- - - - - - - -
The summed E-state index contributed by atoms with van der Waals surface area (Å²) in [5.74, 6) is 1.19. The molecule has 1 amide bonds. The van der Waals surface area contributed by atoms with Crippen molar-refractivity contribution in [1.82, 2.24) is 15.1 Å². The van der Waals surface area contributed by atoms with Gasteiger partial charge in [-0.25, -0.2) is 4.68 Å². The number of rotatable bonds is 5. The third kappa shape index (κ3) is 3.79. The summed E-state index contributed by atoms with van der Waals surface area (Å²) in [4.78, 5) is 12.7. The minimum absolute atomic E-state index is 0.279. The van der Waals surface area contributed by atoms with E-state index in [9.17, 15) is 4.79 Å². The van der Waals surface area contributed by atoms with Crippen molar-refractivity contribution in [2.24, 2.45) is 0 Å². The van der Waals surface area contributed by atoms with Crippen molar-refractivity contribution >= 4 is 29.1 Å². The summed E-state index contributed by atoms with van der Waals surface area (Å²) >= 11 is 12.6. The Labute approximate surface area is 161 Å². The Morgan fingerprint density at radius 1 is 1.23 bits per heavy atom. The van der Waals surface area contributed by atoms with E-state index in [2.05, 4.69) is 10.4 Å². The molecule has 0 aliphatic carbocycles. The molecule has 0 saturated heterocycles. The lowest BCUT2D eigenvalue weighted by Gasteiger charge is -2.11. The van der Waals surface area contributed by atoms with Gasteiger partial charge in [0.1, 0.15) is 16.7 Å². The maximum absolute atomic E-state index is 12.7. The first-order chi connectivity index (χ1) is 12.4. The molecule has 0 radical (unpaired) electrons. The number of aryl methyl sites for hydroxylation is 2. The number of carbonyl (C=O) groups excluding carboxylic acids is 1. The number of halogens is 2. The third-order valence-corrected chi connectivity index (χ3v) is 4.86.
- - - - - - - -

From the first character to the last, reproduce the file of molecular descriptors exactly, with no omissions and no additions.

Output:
The summed E-state index contributed by atoms with van der Waals surface area (Å²) in [5.74, 6) is 1.19. The molecule has 1 amide bonds. The van der Waals surface area contributed by atoms with Crippen molar-refractivity contribution in [1.82, 2.24) is 15.1 Å². The van der Waals surface area contributed by atoms with Gasteiger partial charge in [-0.25, -0.2) is 4.68 Å². The number of rotatable bonds is 5. The third kappa shape index (κ3) is 3.79. The summed E-state index contributed by atoms with van der Waals surface area (Å²) in [4.78, 5) is 12.7. The minimum absolute atomic E-state index is 0.279. The van der Waals surface area contributed by atoms with E-state index in [9.17, 15) is 4.79 Å². The van der Waals surface area contributed by atoms with Crippen molar-refractivity contribution in [2.24, 2.45) is 0 Å². The van der Waals surface area contributed by atoms with Crippen molar-refractivity contribution >= 4 is 29.1 Å². The summed E-state index contributed by atoms with van der Waals surface area (Å²) >= 11 is 12.6. The Labute approximate surface area is 161 Å². The Morgan fingerprint density at radius 1 is 1.23 bits per heavy atom. The van der Waals surface area contributed by atoms with E-state index in [2.05, 4.69) is 10.4 Å². The molecule has 0 aliphatic carbocycles. The molecule has 0 saturated heterocycles. The lowest BCUT2D eigenvalue weighted by Gasteiger charge is -2.11. The van der Waals surface area contributed by atoms with Gasteiger partial charge in [0.1, 0.15) is 16.7 Å². The maximum absolute atomic E-state index is 12.7. The first-order chi connectivity index (χ1) is 12.4. The molecule has 0 radical (unpaired) electrons. The number of aryl methyl sites for hydroxylation is 2. The number of carbonyl (C=O) groups excluding carboxylic acids is 1. The number of halogens is 2. The third-order valence-corrected chi connectivity index (χ3v) is 4.86.